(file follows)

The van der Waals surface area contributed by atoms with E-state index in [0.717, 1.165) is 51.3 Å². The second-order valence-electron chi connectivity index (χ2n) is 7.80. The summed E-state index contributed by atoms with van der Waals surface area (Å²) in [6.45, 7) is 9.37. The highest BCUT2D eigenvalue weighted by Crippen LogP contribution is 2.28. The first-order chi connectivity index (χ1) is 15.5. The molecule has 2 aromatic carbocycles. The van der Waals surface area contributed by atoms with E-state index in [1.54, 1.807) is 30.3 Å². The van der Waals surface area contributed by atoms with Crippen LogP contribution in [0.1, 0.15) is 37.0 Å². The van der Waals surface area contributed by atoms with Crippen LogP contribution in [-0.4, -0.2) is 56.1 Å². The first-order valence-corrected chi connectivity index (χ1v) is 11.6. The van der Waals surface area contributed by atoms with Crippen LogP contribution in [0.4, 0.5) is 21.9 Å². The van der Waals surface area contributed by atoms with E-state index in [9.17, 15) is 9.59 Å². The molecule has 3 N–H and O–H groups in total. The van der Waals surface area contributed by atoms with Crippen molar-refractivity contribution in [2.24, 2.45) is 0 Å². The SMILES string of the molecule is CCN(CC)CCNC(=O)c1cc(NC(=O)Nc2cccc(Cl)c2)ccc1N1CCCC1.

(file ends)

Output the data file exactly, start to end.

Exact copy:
The van der Waals surface area contributed by atoms with E-state index in [0.717, 1.165) is 51.3 Å². The second-order valence-electron chi connectivity index (χ2n) is 7.80. The summed E-state index contributed by atoms with van der Waals surface area (Å²) in [6.45, 7) is 9.37. The highest BCUT2D eigenvalue weighted by Crippen LogP contribution is 2.28. The first-order chi connectivity index (χ1) is 15.5. The molecule has 2 aromatic carbocycles. The van der Waals surface area contributed by atoms with E-state index in [1.54, 1.807) is 30.3 Å². The van der Waals surface area contributed by atoms with Crippen LogP contribution in [0.1, 0.15) is 37.0 Å². The van der Waals surface area contributed by atoms with Crippen LogP contribution in [-0.4, -0.2) is 56.1 Å². The first-order valence-corrected chi connectivity index (χ1v) is 11.6. The van der Waals surface area contributed by atoms with Crippen LogP contribution in [0.4, 0.5) is 21.9 Å². The van der Waals surface area contributed by atoms with E-state index in [9.17, 15) is 9.59 Å². The molecule has 3 N–H and O–H groups in total. The van der Waals surface area contributed by atoms with Crippen molar-refractivity contribution in [2.24, 2.45) is 0 Å². The SMILES string of the molecule is CCN(CC)CCNC(=O)c1cc(NC(=O)Nc2cccc(Cl)c2)ccc1N1CCCC1.